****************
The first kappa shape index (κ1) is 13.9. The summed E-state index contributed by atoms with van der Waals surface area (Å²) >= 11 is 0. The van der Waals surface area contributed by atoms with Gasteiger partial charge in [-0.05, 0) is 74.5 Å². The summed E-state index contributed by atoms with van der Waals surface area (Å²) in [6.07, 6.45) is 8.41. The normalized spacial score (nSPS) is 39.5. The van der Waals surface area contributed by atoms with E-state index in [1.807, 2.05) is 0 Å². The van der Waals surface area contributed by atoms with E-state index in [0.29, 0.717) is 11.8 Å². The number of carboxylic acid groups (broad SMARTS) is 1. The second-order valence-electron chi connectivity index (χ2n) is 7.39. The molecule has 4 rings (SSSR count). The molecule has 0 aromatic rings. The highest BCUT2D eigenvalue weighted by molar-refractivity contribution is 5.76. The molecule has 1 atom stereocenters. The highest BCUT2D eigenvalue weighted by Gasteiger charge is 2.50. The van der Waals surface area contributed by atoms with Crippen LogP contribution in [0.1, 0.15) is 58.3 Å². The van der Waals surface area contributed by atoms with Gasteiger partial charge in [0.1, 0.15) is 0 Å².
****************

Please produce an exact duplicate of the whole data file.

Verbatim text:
The first kappa shape index (κ1) is 13.9. The summed E-state index contributed by atoms with van der Waals surface area (Å²) >= 11 is 0. The van der Waals surface area contributed by atoms with Gasteiger partial charge in [-0.05, 0) is 74.5 Å². The summed E-state index contributed by atoms with van der Waals surface area (Å²) in [6.07, 6.45) is 8.41. The normalized spacial score (nSPS) is 39.5. The van der Waals surface area contributed by atoms with E-state index in [1.807, 2.05) is 0 Å². The van der Waals surface area contributed by atoms with E-state index in [0.29, 0.717) is 11.8 Å². The number of carboxylic acid groups (broad SMARTS) is 1. The second-order valence-electron chi connectivity index (χ2n) is 7.39. The molecule has 4 rings (SSSR count). The molecule has 0 aromatic rings. The highest BCUT2D eigenvalue weighted by molar-refractivity contribution is 5.76. The molecule has 1 atom stereocenters. The highest BCUT2D eigenvalue weighted by Gasteiger charge is 2.50. The van der Waals surface area contributed by atoms with Crippen LogP contribution in [0.1, 0.15) is 58.3 Å². The van der Waals surface area contributed by atoms with Gasteiger partial charge in [0.1, 0.15) is 0 Å².